Further evidence has come to light that drinking coffee may have a protective effect against dementia. Dementia and Alzheimer’s disease are common problems in the elderly population. Although research is improving our knowledge of the underlying biology of these disorders, we still have little understanding of the “modifiable” risk factors.
Caffeine has been suggested to have a protective effect against dementia. This new study comes from the University of Kuopio, Finland and the Karolinska Institutet in Stockholm, Sweden. Dr. Miia Kivipelto and colleagues are involved in the ongoing Cardiovascular Risk Factors, Aging and Dementia (CAIDE) study. The team looked at figures from 1,409 adults aged 65 to 79 who had been followed for an average of 21 years. Of these, 61 had been diagnosed with dementia. Daily coffee consumption was categorized into low (0-2 cups), moderate (3-5 cups) and high (more than five cups).
Results showed that moderate coffee drinkers had a 65 percent lower risk for dementia and Alzheimer’s disease later in life than the other groups. Tea consumption was categorized into not drinking tea versus drinking tea. But tea drinking was relatively uncommon, and showed no links with dementia or Alzheimer’s disease.
Dr. Kivipelto said, “We aimed to study the association between coffee and tea consumption at midlife and dementia/Alzheimer’s disease risk in late-life, because the long-term impact of caffeine on the central nervous system was still unknown, and as the pathologic processes leading to Alzheimer’s disease may start decades before the clinical manifestation of the disease.
“Given the large amount of coffee consumption globally, the results might have important implications for the prevention of or delaying the onset of dementia/Alzheimer’s disease.”
Dr. Kivipelto cautioned that the finding must be confirmed by future studies, however it “opens the possibility that dietary interventions could modify the risk of dementia/Alzheimer’s disease.” She added that identification of mechanisms of how coffee exerts its protection against dementia/Alzheimer’s disease might help in the development of new treatments. Findings are published in the January 2009 issue of the Journal of Alzheimer’s Disease.
The authors explain that caffeine causes short-term stimulation of the central nervous system, but its long-term impact on cognition is unclear. Although many earlier studies suggest that drinking coffee may reduce the risk of neurodegenerative diseases such as Alzheimer’s disease, the biological basis of any effect is still unexplained.
A recent study indicated that caffeine may protect the brain and cut the risk of dementia by blocking the damage that can be done by cholesterol. A team led by Dr. Jonathan Geiger of the University of North Dakota says that rabbits fed a fat-rich diet were protected by a caffeine supplement.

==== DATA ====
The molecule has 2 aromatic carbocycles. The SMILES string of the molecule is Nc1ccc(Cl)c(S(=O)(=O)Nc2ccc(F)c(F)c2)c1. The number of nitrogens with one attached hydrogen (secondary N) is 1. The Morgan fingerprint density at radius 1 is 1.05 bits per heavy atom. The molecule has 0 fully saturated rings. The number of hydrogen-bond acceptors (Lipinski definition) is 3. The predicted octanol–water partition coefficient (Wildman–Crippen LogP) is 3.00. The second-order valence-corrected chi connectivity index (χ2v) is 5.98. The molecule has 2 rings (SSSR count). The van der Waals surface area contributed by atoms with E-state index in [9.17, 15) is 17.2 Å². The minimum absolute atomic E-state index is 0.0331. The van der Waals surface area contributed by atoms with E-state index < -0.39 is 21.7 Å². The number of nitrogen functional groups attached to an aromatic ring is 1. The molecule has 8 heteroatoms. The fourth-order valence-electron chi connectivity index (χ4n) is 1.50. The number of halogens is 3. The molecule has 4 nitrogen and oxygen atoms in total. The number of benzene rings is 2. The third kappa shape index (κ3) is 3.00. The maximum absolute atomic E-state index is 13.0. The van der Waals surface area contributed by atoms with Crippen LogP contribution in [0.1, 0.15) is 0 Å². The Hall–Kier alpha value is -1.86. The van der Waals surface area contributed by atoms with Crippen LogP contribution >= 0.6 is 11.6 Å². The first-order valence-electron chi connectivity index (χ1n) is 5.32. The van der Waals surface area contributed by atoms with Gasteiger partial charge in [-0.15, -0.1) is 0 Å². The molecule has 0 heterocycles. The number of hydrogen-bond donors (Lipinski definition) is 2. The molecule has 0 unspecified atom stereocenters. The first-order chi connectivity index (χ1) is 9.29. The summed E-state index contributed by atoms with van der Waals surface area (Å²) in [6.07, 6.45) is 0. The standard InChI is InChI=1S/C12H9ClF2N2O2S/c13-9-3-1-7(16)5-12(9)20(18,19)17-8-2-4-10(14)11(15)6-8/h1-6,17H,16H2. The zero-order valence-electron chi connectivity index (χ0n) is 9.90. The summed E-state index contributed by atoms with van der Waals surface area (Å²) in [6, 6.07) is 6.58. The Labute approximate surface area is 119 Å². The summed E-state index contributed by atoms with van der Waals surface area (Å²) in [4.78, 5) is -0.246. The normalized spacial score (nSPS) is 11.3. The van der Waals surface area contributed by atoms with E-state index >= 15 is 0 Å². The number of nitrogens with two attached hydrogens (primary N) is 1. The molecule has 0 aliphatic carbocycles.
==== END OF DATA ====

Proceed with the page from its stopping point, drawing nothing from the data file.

In the Journal of Neuroinflammation, they explain that they investigated the “blood-brain barrier,” a vital barrier between the brain and the body’s main blood supply. It acts as a filter to protect the brain from potentially harmful chemicals carried in the bloodstream. As previous studies have shown that high levels of cholesterol in the blood can make this barrier “leaky,” Dr. Geiger’s team predicted that this could cause damage which may trigger or contribute to Alzheimer’s disease.
They put rabbits on a high-cholesterol diet for 12 weeks, giving half of the animals the equivalent amount of caffeine found in one cup of coffee each day. At the end of the experiment, the blood-brain barrier in those given caffeine was “far more intact” than in those given no caffeine.
This is the “best evidence yet” of coffee’s benefits, they believe. Dr. Geiger said, “Caffeine appears to block several of the disruptive effects of cholesterol that make the blood-brain barrier leaky. High levels of cholesterol are a risk factor for Alzheimer’s disease, perhaps by compromising the protective nature of the blood-brain barrier.
“Caffeine is a safe and readily available drug, and its ability to stabilize the blood-brain barrier means it could have an important part to play in therapies against neurological disorders.”
Further studies are needed to establish whether the same effect could be seen in humans, and whether coffee, tea or other forms of caffeine consumption (cocoa, cola or chocolate) can have a significant effect on an individual’s risk of Alzheimer’s disease or dementia. If this proves to be the case, caffeine and similar drugs may become a common treatment for Alzheimer’s disease and dementia.
Eskelinen, M. H. et al. Midlife Coffee and Tea Drinking and the Risk of Late-Life Dementia: A Population-based CAIDE Study. Journal of Alzheimer’s Disease, Vol. 16, 2009, in press.
Chen, X. et al. Caffeine blocks disruption of blood brain barrier in a rabbit model of Alzheimer’s disease. The Journal of Neuroinflammation, Vol. 5, April 3, 2008.